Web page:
Toyota extends its lead in race for World’s Largest Automaker 2019. Volkswagen and Renault-Nissan winded.

Last year’s race for World’s Largest Automaker was suspenseful through the (somewhat dubious) end. This year, it could become an easy and early call, for the simple reason that two of the front-runners are losing speed, and only one of them accelerates.

Four months into the year, Toyota again leads the pack with 3.6 million units produced so far, up nearly 4% from the same YTD-period last year. More than 160K units behind follows the Volkswagen Group, and it is down nearly 4%. The Renault-Nissan-Mitsubishi Alliance is in third place, and its 7% drop looks downright worrisome.

Like everybody, Toyota suffers from a souring market in both Americas, but it could make it up with a surprising 10% gain in an also not expanding China, along with a good showing in the EU, and at home in Japan.

Volkswagen Group YTD deliveries so far were flat in EU, down in NA, down in SA, down in Asia. In Volkswagen’s by far largest single-country market China, YTD group deliveries were down a whopping 7.1%.

Looking at data delivered by companies of the Renault-Nissan-Mitsubishi Alliance, one can’t help doubting the wisdom of provoking one of the biggest leadership crises in the industry when deliveries deteriorate across the board. Some may even speculate that the crisis was ignited to distract from that. Last year, Nissan was down around 5%, while Renault and Mitsubishi made up for Nissan’s blood-letting. Now, we are looking at an Alliance-wide hemorrhage: Four months into 2019, Nissan is down 9%, and it is joined in its misery by a Renault down 6.3%, and a Mitsubishi down 2.2%.  Should, on the other hand, the discussed mega-merger with FCA become reality, the result would be a colossus towering over the rest of the industry by the millions.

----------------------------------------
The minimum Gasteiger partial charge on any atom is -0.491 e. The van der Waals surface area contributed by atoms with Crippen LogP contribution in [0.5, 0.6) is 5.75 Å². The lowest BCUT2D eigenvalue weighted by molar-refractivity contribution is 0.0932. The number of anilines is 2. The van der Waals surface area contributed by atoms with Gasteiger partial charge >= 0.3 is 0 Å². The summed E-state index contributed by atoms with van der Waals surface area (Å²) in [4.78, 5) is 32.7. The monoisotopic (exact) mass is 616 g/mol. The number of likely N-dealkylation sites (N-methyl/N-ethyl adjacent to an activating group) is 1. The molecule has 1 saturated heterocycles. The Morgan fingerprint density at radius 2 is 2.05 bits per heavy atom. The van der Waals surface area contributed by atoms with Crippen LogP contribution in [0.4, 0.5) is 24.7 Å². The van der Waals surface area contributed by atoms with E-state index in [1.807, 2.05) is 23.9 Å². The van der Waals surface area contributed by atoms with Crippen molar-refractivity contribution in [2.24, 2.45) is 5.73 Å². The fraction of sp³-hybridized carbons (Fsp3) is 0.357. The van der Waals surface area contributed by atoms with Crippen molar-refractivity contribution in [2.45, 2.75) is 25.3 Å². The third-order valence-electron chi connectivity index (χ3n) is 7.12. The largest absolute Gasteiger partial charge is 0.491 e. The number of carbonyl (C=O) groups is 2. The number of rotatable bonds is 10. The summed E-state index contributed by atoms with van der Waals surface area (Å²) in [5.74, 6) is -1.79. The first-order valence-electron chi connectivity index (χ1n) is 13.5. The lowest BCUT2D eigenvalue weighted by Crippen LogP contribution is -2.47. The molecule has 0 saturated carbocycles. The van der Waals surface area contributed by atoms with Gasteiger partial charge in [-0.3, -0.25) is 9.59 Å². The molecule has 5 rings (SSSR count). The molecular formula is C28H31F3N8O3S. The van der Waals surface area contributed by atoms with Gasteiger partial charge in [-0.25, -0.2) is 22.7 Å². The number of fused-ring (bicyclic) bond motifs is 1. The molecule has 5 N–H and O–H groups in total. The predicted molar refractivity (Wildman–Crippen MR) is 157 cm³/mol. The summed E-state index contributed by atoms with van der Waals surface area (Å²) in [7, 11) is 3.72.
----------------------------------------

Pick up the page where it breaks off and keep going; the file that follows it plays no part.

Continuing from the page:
Ever since the “Lehman shock” a.k.a. “carmageddon” of 2008/2009, Toyota has judiciously prepared for another one by going extremely easy on building new capacity while optimizing existing one. The company has developed industry-leading flexible production systems that can adapt, literally over the weekend, to the ebbs and flows of demand. 10 years after carmageddon, the Toyota’s slim-fit diet is the reason for the company’s health, just when there are signs that we may be heading into another cyclical downturn. Four months into the new year, global total industry volume is down 6.6%, with minus signs in front of all regions, even former powerhouse Asia is slowing down.  It is this adverse environment that brings out the true masters of this business.

And now the necessary caveat:

The race for World’s Largest Automaker is not decided by sales, but by production, and this analysis attempts to track production, not sales, because this is how the world automaker umbrella organization OICA ranks automakers.

Due to the different methodologies of their measurement, “sales” numbers have proven to be unreliable, and prone to ‘sales reporting abuses,” as recent scandals in the U.S., along with rampant “self-registrations” in the EU have shown.

At the same time, data reported by automakers are becoming increasingly hard to compare.

Toyota reports production and sales. Volkswagen reports “deliveries” to wholesale – which can be cars dumped on dealer lots, or actual sales to customers. The Alliance numbers used to be a blend of production data reported by Nissan and Mitsubishi, and deliveries reported by Renault. As of September 2018, Renault started to report sales only, forcing us to use those. 


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